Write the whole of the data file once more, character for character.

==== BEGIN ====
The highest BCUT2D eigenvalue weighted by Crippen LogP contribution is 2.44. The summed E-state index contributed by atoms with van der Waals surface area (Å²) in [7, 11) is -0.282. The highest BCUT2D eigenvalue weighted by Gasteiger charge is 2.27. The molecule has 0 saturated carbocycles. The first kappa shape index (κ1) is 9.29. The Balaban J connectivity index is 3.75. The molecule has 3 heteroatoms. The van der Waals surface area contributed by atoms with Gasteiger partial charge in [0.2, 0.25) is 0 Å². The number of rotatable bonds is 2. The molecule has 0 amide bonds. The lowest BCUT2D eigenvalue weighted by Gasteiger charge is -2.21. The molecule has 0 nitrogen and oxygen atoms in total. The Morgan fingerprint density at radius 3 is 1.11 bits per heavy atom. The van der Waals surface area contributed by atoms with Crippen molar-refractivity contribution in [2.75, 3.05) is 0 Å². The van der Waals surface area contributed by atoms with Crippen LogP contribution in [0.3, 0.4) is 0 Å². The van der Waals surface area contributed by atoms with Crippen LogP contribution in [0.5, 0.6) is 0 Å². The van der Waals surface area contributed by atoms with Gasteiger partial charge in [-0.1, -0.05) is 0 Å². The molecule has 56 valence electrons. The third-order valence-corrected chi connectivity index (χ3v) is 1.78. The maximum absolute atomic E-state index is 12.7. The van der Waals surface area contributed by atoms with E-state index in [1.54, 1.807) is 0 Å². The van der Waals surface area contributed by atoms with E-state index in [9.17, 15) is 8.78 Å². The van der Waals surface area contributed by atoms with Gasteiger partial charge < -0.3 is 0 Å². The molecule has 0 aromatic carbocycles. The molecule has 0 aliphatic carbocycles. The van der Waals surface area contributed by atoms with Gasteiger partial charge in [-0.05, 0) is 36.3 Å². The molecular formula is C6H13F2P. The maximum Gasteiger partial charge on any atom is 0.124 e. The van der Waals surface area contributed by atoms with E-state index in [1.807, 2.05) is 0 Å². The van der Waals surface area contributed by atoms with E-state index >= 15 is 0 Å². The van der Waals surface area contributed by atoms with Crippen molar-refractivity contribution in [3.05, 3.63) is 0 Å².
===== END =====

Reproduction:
The highest BCUT2D eigenvalue weighted by Crippen LogP contribution is 2.44. The summed E-state index contributed by atoms with van der Waals surface area (Å²) in [7, 11) is -0.282. The highest BCUT2D eigenvalue weighted by Gasteiger charge is 2.27. The molecule has 0 saturated carbocycles. The first kappa shape index (κ1) is 9.29. The Balaban J connectivity index is 3.75. The molecule has 3 heteroatoms. The van der Waals surface area contributed by atoms with Gasteiger partial charge in [0.2, 0.25) is 0 Å². The number of rotatable bonds is 2. The molecule has 0 amide bonds. The lowest BCUT2D eigenvalue weighted by Gasteiger charge is -2.21. The molecule has 0 nitrogen and oxygen atoms in total. The Morgan fingerprint density at radius 3 is 1.11 bits per heavy atom. The van der Waals surface area contributed by atoms with Crippen molar-refractivity contribution in [2.75, 3.05) is 0 Å². The van der Waals surface area contributed by atoms with Crippen LogP contribution in [0.3, 0.4) is 0 Å². The van der Waals surface area contributed by atoms with Crippen LogP contribution in [0.5, 0.6) is 0 Å². The van der Waals surface area contributed by atoms with Gasteiger partial charge in [-0.1, -0.05) is 0 Å². The molecule has 56 valence electrons. The third-order valence-corrected chi connectivity index (χ3v) is 1.78. The maximum absolute atomic E-state index is 12.7. The van der Waals surface area contributed by atoms with E-state index in [1.54, 1.807) is 0 Å². The van der Waals surface area contributed by atoms with E-state index in [9.17, 15) is 8.78 Å². The van der Waals surface area contributed by atoms with Gasteiger partial charge < -0.3 is 0 Å². The molecule has 0 aromatic carbocycles. The molecule has 0 aliphatic carbocycles. The van der Waals surface area contributed by atoms with Gasteiger partial charge in [-0.05, 0) is 36.3 Å². The molecular formula is C6H13F2P. The maximum Gasteiger partial charge on any atom is 0.124 e. The van der Waals surface area contributed by atoms with E-state index in [1.807, 2.05) is 0 Å². The van der Waals surface area contributed by atoms with E-state index >= 15 is 0 Å². The van der Waals surface area contributed by atoms with Crippen molar-refractivity contribution in [3.05, 3.63) is 0 Å².